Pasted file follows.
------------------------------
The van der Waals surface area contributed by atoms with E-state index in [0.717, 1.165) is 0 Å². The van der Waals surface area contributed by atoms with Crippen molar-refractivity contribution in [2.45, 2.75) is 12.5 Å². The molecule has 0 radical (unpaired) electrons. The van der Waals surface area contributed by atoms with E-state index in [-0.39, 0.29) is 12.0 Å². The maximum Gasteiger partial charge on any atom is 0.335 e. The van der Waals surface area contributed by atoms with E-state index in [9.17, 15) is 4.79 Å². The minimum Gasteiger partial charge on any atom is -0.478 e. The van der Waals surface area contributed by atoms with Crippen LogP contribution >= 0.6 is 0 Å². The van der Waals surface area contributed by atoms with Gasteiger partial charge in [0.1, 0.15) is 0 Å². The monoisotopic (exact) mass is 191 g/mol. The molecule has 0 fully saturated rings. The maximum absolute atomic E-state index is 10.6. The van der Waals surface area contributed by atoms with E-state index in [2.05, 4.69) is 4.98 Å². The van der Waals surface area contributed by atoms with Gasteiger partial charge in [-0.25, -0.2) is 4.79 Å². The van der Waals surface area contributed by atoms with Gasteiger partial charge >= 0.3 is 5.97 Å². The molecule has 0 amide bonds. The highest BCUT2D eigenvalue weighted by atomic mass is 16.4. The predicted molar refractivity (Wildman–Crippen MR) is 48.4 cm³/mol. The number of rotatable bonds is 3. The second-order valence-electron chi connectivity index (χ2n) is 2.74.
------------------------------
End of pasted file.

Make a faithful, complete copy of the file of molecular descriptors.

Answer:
The van der Waals surface area contributed by atoms with E-state index in [0.717, 1.165) is 0 Å². The van der Waals surface area contributed by atoms with Crippen molar-refractivity contribution in [2.45, 2.75) is 12.5 Å². The molecule has 0 radical (unpaired) electrons. The van der Waals surface area contributed by atoms with E-state index in [-0.39, 0.29) is 12.0 Å². The maximum Gasteiger partial charge on any atom is 0.335 e. The van der Waals surface area contributed by atoms with E-state index in [9.17, 15) is 4.79 Å². The minimum Gasteiger partial charge on any atom is -0.478 e. The van der Waals surface area contributed by atoms with Crippen LogP contribution >= 0.6 is 0 Å². The van der Waals surface area contributed by atoms with Gasteiger partial charge in [0.1, 0.15) is 0 Å². The monoisotopic (exact) mass is 191 g/mol. The molecule has 0 fully saturated rings. The maximum absolute atomic E-state index is 10.6. The van der Waals surface area contributed by atoms with E-state index in [2.05, 4.69) is 4.98 Å². The van der Waals surface area contributed by atoms with Gasteiger partial charge in [-0.25, -0.2) is 4.79 Å². The van der Waals surface area contributed by atoms with Gasteiger partial charge >= 0.3 is 5.97 Å². The molecule has 0 amide bonds. The highest BCUT2D eigenvalue weighted by atomic mass is 16.4. The predicted molar refractivity (Wildman–Crippen MR) is 48.4 cm³/mol. The number of rotatable bonds is 3. The second-order valence-electron chi connectivity index (χ2n) is 2.74.